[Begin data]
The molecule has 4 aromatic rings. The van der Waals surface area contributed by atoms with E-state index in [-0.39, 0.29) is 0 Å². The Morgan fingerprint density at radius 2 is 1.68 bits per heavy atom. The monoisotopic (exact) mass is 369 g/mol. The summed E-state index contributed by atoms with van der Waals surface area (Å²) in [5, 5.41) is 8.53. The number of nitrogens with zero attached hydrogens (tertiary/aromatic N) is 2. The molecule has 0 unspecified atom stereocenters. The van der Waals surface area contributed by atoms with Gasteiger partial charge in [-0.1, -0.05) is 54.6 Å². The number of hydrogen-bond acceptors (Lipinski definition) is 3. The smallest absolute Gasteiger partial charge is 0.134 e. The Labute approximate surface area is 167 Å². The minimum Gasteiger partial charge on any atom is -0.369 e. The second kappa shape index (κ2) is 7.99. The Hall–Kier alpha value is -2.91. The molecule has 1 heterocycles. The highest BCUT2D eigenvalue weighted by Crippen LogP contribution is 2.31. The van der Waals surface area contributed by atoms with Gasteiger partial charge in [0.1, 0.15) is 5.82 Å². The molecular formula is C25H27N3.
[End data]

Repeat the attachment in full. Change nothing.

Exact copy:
The molecule has 4 aromatic rings. The van der Waals surface area contributed by atoms with E-state index in [-0.39, 0.29) is 0 Å². The Morgan fingerprint density at radius 2 is 1.68 bits per heavy atom. The monoisotopic (exact) mass is 369 g/mol. The summed E-state index contributed by atoms with van der Waals surface area (Å²) in [5, 5.41) is 8.53. The number of nitrogens with zero attached hydrogens (tertiary/aromatic N) is 2. The molecule has 0 unspecified atom stereocenters. The van der Waals surface area contributed by atoms with Gasteiger partial charge in [-0.1, -0.05) is 54.6 Å². The number of hydrogen-bond acceptors (Lipinski definition) is 3. The smallest absolute Gasteiger partial charge is 0.134 e. The Labute approximate surface area is 167 Å². The minimum Gasteiger partial charge on any atom is -0.369 e. The second kappa shape index (κ2) is 7.99. The Hall–Kier alpha value is -2.91. The molecule has 1 heterocycles. The highest BCUT2D eigenvalue weighted by Crippen LogP contribution is 2.31. The van der Waals surface area contributed by atoms with Gasteiger partial charge in [0.1, 0.15) is 5.82 Å². The molecular formula is C25H27N3.